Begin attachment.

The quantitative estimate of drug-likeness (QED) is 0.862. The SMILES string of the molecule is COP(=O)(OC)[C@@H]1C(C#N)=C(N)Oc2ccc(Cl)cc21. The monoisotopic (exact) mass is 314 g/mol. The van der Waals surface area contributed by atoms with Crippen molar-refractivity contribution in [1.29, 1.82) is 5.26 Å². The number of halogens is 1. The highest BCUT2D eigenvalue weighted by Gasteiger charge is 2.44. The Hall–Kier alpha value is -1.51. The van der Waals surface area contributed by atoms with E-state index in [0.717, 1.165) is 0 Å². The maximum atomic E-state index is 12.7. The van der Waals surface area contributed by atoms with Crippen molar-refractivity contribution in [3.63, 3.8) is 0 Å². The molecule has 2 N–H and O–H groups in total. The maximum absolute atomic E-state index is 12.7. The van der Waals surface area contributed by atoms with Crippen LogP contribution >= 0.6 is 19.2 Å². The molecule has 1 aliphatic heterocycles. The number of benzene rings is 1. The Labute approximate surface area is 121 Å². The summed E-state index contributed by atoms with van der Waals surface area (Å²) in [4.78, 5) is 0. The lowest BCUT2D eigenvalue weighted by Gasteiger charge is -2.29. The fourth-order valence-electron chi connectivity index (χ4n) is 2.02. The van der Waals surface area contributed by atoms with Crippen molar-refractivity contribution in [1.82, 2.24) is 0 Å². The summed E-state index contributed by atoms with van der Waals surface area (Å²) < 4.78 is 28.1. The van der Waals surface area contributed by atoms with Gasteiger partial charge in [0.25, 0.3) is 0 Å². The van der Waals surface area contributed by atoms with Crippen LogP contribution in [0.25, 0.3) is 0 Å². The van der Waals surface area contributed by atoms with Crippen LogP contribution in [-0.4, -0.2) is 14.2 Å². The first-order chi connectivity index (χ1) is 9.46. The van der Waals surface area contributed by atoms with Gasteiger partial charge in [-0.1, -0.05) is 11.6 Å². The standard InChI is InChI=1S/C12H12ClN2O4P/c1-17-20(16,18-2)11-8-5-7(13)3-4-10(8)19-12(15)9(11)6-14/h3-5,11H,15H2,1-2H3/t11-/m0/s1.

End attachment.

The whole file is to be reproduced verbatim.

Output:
The quantitative estimate of drug-likeness (QED) is 0.862. The SMILES string of the molecule is COP(=O)(OC)[C@@H]1C(C#N)=C(N)Oc2ccc(Cl)cc21. The monoisotopic (exact) mass is 314 g/mol. The van der Waals surface area contributed by atoms with Crippen molar-refractivity contribution in [1.29, 1.82) is 5.26 Å². The number of halogens is 1. The highest BCUT2D eigenvalue weighted by Gasteiger charge is 2.44. The Hall–Kier alpha value is -1.51. The van der Waals surface area contributed by atoms with E-state index in [0.717, 1.165) is 0 Å². The maximum atomic E-state index is 12.7. The van der Waals surface area contributed by atoms with Crippen molar-refractivity contribution in [3.63, 3.8) is 0 Å². The molecule has 2 N–H and O–H groups in total. The maximum absolute atomic E-state index is 12.7. The van der Waals surface area contributed by atoms with Crippen LogP contribution >= 0.6 is 19.2 Å². The molecule has 1 aliphatic heterocycles. The number of benzene rings is 1. The Labute approximate surface area is 121 Å². The summed E-state index contributed by atoms with van der Waals surface area (Å²) in [4.78, 5) is 0. The lowest BCUT2D eigenvalue weighted by Gasteiger charge is -2.29. The fourth-order valence-electron chi connectivity index (χ4n) is 2.02. The van der Waals surface area contributed by atoms with Crippen molar-refractivity contribution in [1.82, 2.24) is 0 Å². The summed E-state index contributed by atoms with van der Waals surface area (Å²) < 4.78 is 28.1. The van der Waals surface area contributed by atoms with Gasteiger partial charge in [0.25, 0.3) is 0 Å². The van der Waals surface area contributed by atoms with Crippen LogP contribution in [0.25, 0.3) is 0 Å². The van der Waals surface area contributed by atoms with Crippen LogP contribution in [-0.4, -0.2) is 14.2 Å². The first-order chi connectivity index (χ1) is 9.46. The van der Waals surface area contributed by atoms with Gasteiger partial charge in [-0.1, -0.05) is 11.6 Å². The standard InChI is InChI=1S/C12H12ClN2O4P/c1-17-20(16,18-2)11-8-5-7(13)3-4-10(8)19-12(15)9(11)6-14/h3-5,11H,15H2,1-2H3/t11-/m0/s1.